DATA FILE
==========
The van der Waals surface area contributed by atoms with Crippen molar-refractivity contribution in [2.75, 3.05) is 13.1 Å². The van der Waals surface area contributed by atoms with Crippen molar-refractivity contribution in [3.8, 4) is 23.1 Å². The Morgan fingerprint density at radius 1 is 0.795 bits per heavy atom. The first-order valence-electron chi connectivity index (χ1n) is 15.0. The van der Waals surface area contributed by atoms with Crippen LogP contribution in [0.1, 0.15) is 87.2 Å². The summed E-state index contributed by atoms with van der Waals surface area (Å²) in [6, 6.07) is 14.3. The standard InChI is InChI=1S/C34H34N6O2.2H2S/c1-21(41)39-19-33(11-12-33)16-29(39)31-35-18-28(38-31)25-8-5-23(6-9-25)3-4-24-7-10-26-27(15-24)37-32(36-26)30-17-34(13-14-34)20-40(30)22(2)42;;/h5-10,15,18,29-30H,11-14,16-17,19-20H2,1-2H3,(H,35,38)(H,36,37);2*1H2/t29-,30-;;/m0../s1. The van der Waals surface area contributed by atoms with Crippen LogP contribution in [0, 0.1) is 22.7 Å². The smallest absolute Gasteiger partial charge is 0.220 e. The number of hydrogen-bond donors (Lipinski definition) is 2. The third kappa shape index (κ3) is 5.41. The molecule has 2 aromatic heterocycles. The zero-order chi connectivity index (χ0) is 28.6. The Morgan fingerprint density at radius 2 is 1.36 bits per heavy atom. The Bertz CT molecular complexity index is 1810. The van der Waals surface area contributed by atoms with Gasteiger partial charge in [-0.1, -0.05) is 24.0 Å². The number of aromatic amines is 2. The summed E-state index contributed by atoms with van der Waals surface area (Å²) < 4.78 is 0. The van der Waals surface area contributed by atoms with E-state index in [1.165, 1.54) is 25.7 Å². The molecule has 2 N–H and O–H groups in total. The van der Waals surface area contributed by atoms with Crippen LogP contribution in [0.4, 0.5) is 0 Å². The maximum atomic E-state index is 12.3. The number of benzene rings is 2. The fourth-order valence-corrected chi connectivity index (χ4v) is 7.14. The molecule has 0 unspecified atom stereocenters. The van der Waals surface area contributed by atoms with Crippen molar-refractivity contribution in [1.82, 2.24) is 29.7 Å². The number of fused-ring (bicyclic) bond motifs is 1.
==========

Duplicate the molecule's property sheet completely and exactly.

The van der Waals surface area contributed by atoms with Crippen molar-refractivity contribution in [2.75, 3.05) is 13.1 Å². The van der Waals surface area contributed by atoms with Crippen molar-refractivity contribution in [3.8, 4) is 23.1 Å². The Morgan fingerprint density at radius 1 is 0.795 bits per heavy atom. The first-order valence-electron chi connectivity index (χ1n) is 15.0. The van der Waals surface area contributed by atoms with Crippen LogP contribution in [0.1, 0.15) is 87.2 Å². The summed E-state index contributed by atoms with van der Waals surface area (Å²) in [6, 6.07) is 14.3. The standard InChI is InChI=1S/C34H34N6O2.2H2S/c1-21(41)39-19-33(11-12-33)16-29(39)31-35-18-28(38-31)25-8-5-23(6-9-25)3-4-24-7-10-26-27(15-24)37-32(36-26)30-17-34(13-14-34)20-40(30)22(2)42;;/h5-10,15,18,29-30H,11-14,16-17,19-20H2,1-2H3,(H,35,38)(H,36,37);2*1H2/t29-,30-;;/m0../s1. The van der Waals surface area contributed by atoms with Crippen LogP contribution in [0, 0.1) is 22.7 Å². The smallest absolute Gasteiger partial charge is 0.220 e. The number of hydrogen-bond donors (Lipinski definition) is 2. The third kappa shape index (κ3) is 5.41. The molecule has 2 aromatic heterocycles. The zero-order chi connectivity index (χ0) is 28.6. The Morgan fingerprint density at radius 2 is 1.36 bits per heavy atom. The Bertz CT molecular complexity index is 1810. The van der Waals surface area contributed by atoms with Gasteiger partial charge in [-0.1, -0.05) is 24.0 Å². The number of aromatic amines is 2. The summed E-state index contributed by atoms with van der Waals surface area (Å²) < 4.78 is 0. The van der Waals surface area contributed by atoms with E-state index in [1.165, 1.54) is 25.7 Å². The molecule has 2 N–H and O–H groups in total. The van der Waals surface area contributed by atoms with Crippen LogP contribution in [0.4, 0.5) is 0 Å². The maximum atomic E-state index is 12.3. The number of benzene rings is 2. The fourth-order valence-corrected chi connectivity index (χ4v) is 7.14. The molecule has 0 unspecified atom stereocenters. The van der Waals surface area contributed by atoms with Crippen molar-refractivity contribution in [1.82, 2.24) is 29.7 Å². The number of fused-ring (bicyclic) bond motifs is 1.